Holocaust survivor Robbie Waisman’s life story is now an award-winning YA book

Robbie Waisman's book "Boy From Buchenwald" recently won awards from the Toronto Festival of Authors and the BC And Yukon Book Prizes. (Raincoast Books)

Robbie Waisman was the youngest of six children growing up in Poland, having just turned eight years old when the Nazis invaded. While his whole family was killed except for him and his sister, Waisman survived a ghetto, a slave labour camp, typhus and the Buchenwald concentration camp–he was in the same group of 400 boys with Elie Wiesel.

After moving to Canada to start a new life, Waisman kept quiet about his time in Europe until prominent Holocaust deniers began making headlines in the 1980s. He decided it was time to share his story and revisit his past. Fast-forward several decades and Waisman, now 91, is a well-known educator and public speaker in Vancouver—whose story is now a book for young adults. Boy From Buchenwald came out last spring, but just won two awards: at the Toronto International Festival of Authors, and in BC and The Yukon.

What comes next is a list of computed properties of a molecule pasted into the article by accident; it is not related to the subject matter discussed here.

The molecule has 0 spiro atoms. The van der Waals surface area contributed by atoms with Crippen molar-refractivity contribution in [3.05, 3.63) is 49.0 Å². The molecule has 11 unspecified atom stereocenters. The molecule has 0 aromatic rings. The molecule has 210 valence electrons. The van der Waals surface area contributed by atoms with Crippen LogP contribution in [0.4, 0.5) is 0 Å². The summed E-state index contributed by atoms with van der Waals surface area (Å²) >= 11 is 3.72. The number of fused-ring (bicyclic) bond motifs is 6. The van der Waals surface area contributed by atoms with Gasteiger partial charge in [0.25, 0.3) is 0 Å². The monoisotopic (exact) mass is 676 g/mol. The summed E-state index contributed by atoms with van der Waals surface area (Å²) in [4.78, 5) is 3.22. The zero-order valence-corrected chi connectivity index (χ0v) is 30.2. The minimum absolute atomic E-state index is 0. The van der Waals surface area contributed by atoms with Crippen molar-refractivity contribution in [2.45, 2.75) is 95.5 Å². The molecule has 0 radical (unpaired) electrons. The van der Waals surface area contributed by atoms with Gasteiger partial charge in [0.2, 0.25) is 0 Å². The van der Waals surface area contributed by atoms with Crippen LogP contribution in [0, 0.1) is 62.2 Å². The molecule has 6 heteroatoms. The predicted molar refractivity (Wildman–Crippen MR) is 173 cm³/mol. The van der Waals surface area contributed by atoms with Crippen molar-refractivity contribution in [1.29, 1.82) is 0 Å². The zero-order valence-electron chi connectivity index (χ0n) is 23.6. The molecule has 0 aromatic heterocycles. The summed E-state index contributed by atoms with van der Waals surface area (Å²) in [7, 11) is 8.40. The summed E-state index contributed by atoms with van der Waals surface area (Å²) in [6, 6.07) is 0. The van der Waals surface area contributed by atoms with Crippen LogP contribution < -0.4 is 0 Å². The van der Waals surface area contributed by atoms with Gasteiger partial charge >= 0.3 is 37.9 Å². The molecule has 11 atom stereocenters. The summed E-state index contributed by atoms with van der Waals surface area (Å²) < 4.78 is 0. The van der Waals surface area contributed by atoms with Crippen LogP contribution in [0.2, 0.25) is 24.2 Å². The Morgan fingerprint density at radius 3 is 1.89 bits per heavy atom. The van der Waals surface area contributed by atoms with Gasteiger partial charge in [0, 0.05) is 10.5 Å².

To mark the 84th anniversary of Kristallnacht—when, in 1938, Nazis burned Jewish homes, businesses and synagogues across Germany and Austria—Waisman and his co-author, Susan McClelland, join The CJN Daily to describe the impact they hope his life’s story will make on young readers.

What we talked about:


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